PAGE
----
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January 14, 2016updated 31 Aug 2016 10:17am

How Google can make VR a real reality in 2016

Analysis: Could 2016 be the year that Google finally breaks the VR market?

By Joao Lima

Google, the giant that taps into everything everywhere, is still slightly lagging behind other companies such as Facebook, Microsoft and Samsung when it comes to virtual reality (VR).

However, in an unexpected twist – especially after the lack of VR announcements by Google at CES 2016 – the multinational unveiled on January 13 that it is going to put together a solo VR business arm.

A Google source confirmed to CBR that "Google has appointed Clay Bavor as vice president of Virtual Reality at Google".

Apart from Apple, Google has been one of the only tech giants to have delayed a serious entrance in to the VR segment.

The multinational’s timid approach to VR could be about to change this year, with the Alphabet business unit now firmly in the race to revolutionise the VR market.

The announcement of the creation of a VR business unit, allied with a string of content and use cases for this technology, could indicate a solid VR year ahead for Google.

Speaking to CBR, Dr. Kevin Curran, senior member of the IEEE, said that Google’s forming of a new virtual reality division makes sense. "Virtual Reality is the future. It is a no-brainer for those in the tech industry."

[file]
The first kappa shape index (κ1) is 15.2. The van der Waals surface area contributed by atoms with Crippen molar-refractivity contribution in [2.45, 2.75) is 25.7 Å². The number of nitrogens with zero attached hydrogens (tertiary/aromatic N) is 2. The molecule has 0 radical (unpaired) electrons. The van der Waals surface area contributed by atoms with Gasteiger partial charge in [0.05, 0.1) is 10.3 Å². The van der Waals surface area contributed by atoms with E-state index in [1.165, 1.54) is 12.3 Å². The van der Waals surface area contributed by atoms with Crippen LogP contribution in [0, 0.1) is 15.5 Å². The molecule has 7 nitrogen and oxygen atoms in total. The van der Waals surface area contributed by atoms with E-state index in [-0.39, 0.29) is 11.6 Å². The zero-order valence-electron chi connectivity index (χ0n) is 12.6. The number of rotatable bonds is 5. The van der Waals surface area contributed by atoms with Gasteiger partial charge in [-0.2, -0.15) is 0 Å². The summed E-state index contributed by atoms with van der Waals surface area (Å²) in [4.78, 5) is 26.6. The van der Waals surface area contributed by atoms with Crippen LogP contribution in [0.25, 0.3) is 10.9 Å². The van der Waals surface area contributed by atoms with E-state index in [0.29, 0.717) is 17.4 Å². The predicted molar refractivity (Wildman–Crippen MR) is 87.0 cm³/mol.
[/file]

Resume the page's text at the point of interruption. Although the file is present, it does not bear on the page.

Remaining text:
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Google’s adventures in the augmented and virtual spaces started in 2012, when it unveiled Glass. The augmented reality (AR) device was hailed as ‘the gadget’ by many in the industry, and was named by Time Magazine as one of the "Best Inventions of the Year".

In 2014, Google was involved in the funding of alternative reality firm Magic Leap, who secured $542 million to developed new technologies and experiences also to be used on Glass.

However, Glass was stopped in 2015, with Google unveiling plans to start working on smart AR contact lenses – that on top of the AR functions would also measure diabetes patients’ glucose levels.

Yet, in September last year the company brought back Glass under the new name Aura, bringing on board three Amazon experts to build an Aura solution that would go "Glass and beyond".